U.S. officials have struggled to find remedies that won't trigger a wide backlash from industries that consume Chinese products or free-trade Republicans in Congress. Excessively harsh sanctions could also provoke a full-blown trade war, some policy experts say.

Although an open line to Mr. Xi could help in managing a trade crisis and allow for more meaningful deal-making, efforts to forge a personal rapport with previous Chinese leaders have rarely borne fruit.

"The development of personal relations is a fact, not a strategy," the White House spokeswoman said. Messrs. Trump and Xi "seem to have established a good personal relationship, as the president has with many world leaders," she added.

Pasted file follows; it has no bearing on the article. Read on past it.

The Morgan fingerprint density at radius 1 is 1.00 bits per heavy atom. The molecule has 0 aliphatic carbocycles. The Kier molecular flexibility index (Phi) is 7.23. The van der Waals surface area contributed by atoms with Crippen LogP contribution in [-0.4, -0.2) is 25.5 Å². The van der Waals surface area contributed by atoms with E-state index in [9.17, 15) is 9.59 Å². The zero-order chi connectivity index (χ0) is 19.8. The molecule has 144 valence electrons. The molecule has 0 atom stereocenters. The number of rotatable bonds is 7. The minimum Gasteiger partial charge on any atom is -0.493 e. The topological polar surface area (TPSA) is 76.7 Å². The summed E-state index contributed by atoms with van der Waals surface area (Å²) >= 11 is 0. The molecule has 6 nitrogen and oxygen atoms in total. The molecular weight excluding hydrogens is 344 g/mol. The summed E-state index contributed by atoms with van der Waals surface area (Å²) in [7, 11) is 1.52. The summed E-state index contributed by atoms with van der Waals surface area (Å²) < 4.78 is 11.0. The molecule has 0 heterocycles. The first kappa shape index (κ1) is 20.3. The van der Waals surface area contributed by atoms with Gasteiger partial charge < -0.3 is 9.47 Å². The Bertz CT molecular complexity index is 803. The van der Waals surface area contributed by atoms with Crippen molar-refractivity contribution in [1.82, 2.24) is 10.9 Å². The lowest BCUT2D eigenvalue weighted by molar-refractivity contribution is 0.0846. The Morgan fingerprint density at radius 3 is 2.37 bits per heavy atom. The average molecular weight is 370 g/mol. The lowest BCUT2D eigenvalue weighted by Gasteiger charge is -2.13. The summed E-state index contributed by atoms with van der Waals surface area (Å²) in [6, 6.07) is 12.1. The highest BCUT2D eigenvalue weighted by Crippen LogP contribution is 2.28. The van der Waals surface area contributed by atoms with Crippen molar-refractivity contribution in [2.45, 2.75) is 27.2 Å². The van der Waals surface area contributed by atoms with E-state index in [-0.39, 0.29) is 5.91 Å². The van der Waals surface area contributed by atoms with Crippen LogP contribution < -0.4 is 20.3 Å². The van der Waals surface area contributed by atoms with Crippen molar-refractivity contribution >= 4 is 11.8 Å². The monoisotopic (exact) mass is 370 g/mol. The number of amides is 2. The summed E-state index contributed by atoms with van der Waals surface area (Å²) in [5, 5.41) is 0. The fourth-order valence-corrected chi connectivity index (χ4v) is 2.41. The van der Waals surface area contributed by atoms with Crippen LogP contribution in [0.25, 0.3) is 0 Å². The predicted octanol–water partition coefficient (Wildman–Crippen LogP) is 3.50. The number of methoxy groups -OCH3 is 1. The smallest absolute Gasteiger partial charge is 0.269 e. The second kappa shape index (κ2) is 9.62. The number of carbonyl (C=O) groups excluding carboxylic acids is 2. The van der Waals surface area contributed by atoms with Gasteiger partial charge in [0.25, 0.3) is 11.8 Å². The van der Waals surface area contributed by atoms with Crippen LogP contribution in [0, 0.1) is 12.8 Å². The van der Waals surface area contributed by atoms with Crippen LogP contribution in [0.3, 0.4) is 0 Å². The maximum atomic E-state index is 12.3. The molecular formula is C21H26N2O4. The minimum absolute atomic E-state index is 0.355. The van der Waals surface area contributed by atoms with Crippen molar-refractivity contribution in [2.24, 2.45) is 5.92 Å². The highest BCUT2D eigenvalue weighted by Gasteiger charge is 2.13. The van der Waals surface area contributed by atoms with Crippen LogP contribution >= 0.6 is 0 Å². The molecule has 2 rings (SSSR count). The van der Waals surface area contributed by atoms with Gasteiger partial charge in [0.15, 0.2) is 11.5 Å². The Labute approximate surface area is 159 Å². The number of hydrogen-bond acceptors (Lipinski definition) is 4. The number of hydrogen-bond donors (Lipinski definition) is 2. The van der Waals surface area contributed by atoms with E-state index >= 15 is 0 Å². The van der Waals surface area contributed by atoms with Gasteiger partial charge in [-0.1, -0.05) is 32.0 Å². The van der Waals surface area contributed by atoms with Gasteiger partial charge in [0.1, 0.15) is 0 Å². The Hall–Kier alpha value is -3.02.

Already, some supporters of Mr. Trump's promised China trade crackdown have grown frustrated at the limited results. The Alliance for American Manufacturing, a group formed by the United Steelworkers union and U.S. steelmakers, praised Mr. Trump in April when he launched his study on national-security steel tariffs, and his aides had promised action by June.

Now, they have launched a petition drive protesting the delays and demanding the administration follow through.

The deadline "is long past -- and still no action," the petition reads. "President Trump pledged to stand up for America's working class -- and it's time for him to make good on his word."

Write to Lingling Wei at lingling.wei@wsj.com, Jacob M. Schlesinger at jacob.schlesinger@wsj.com, Jeremy Page at jeremy.page@wsj.com and Michael C. Bender at Mike.Bender@wsj.com

(END) Dow Jones Newswires

November 19, 2017 18:37 ET (23:37 GMT)